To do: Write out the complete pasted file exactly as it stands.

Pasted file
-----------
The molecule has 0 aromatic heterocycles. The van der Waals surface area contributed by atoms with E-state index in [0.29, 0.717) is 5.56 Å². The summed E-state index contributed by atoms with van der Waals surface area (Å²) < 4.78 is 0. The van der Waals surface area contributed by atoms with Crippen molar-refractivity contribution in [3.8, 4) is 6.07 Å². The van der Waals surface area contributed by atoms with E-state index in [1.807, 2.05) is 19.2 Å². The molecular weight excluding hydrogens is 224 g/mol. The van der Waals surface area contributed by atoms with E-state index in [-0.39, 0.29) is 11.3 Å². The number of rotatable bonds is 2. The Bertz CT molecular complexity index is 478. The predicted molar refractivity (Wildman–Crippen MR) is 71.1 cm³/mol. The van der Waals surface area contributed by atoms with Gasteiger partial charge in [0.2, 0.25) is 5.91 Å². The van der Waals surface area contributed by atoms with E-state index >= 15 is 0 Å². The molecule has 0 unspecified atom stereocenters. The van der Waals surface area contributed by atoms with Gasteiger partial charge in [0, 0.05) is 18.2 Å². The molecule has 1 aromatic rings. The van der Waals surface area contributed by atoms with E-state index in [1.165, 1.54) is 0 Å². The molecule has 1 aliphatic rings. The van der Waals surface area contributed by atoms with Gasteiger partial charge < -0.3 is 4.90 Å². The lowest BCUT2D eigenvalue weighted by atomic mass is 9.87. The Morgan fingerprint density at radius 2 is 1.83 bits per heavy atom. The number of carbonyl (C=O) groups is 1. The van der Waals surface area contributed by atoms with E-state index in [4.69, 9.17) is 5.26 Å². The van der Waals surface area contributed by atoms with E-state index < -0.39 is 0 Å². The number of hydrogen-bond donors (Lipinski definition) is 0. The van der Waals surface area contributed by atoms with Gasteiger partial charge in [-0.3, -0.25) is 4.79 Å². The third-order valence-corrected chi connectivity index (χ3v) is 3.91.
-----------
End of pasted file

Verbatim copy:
The molecule has 0 aromatic heterocycles. The van der Waals surface area contributed by atoms with E-state index in [0.29, 0.717) is 5.56 Å². The summed E-state index contributed by atoms with van der Waals surface area (Å²) < 4.78 is 0. The van der Waals surface area contributed by atoms with Crippen molar-refractivity contribution in [3.8, 4) is 6.07 Å². The van der Waals surface area contributed by atoms with E-state index in [1.807, 2.05) is 19.2 Å². The molecular weight excluding hydrogens is 224 g/mol. The van der Waals surface area contributed by atoms with E-state index in [-0.39, 0.29) is 11.3 Å². The number of rotatable bonds is 2. The Bertz CT molecular complexity index is 478. The predicted molar refractivity (Wildman–Crippen MR) is 71.1 cm³/mol. The van der Waals surface area contributed by atoms with Gasteiger partial charge in [0.2, 0.25) is 5.91 Å². The van der Waals surface area contributed by atoms with E-state index >= 15 is 0 Å². The molecule has 0 unspecified atom stereocenters. The van der Waals surface area contributed by atoms with Gasteiger partial charge in [0, 0.05) is 18.2 Å². The molecule has 1 aromatic rings. The van der Waals surface area contributed by atoms with E-state index in [1.165, 1.54) is 0 Å². The molecule has 1 aliphatic rings. The van der Waals surface area contributed by atoms with Gasteiger partial charge < -0.3 is 4.90 Å². The lowest BCUT2D eigenvalue weighted by atomic mass is 9.87. The Morgan fingerprint density at radius 2 is 1.83 bits per heavy atom. The number of carbonyl (C=O) groups is 1. The van der Waals surface area contributed by atoms with E-state index in [4.69, 9.17) is 5.26 Å². The van der Waals surface area contributed by atoms with E-state index < -0.39 is 0 Å². The number of hydrogen-bond donors (Lipinski definition) is 0. The van der Waals surface area contributed by atoms with Gasteiger partial charge in [-0.3, -0.25) is 4.79 Å². The third-order valence-corrected chi connectivity index (χ3v) is 3.91.